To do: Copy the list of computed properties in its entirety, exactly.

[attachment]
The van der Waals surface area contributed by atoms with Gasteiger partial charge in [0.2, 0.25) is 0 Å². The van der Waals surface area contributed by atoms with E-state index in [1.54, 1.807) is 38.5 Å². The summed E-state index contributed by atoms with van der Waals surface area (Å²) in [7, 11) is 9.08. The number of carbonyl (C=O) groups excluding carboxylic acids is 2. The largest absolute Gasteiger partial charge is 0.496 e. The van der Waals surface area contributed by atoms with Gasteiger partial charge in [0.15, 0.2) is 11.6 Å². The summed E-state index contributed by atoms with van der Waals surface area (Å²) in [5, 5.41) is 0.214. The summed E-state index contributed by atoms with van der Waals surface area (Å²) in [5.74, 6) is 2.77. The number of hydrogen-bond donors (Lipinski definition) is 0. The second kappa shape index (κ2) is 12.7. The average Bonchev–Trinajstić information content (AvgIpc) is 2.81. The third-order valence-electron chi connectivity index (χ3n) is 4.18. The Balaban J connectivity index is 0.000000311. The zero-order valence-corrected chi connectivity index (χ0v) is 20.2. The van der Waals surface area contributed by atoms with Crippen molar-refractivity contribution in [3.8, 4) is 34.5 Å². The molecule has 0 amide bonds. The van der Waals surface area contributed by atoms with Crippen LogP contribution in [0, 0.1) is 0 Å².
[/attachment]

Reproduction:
The van der Waals surface area contributed by atoms with Gasteiger partial charge in [0.2, 0.25) is 0 Å². The van der Waals surface area contributed by atoms with E-state index in [1.54, 1.807) is 38.5 Å². The summed E-state index contributed by atoms with van der Waals surface area (Å²) in [7, 11) is 9.08. The number of carbonyl (C=O) groups excluding carboxylic acids is 2. The largest absolute Gasteiger partial charge is 0.496 e. The van der Waals surface area contributed by atoms with Gasteiger partial charge in [0.15, 0.2) is 11.6 Å². The summed E-state index contributed by atoms with van der Waals surface area (Å²) in [5, 5.41) is 0.214. The summed E-state index contributed by atoms with van der Waals surface area (Å²) in [5.74, 6) is 2.77. The number of hydrogen-bond donors (Lipinski definition) is 0. The second kappa shape index (κ2) is 12.7. The average Bonchev–Trinajstić information content (AvgIpc) is 2.81. The third-order valence-electron chi connectivity index (χ3n) is 4.18. The Balaban J connectivity index is 0.000000311. The zero-order valence-corrected chi connectivity index (χ0v) is 20.2. The van der Waals surface area contributed by atoms with Crippen molar-refractivity contribution in [3.8, 4) is 34.5 Å². The molecule has 0 amide bonds. The van der Waals surface area contributed by atoms with Crippen LogP contribution in [0, 0.1) is 0 Å².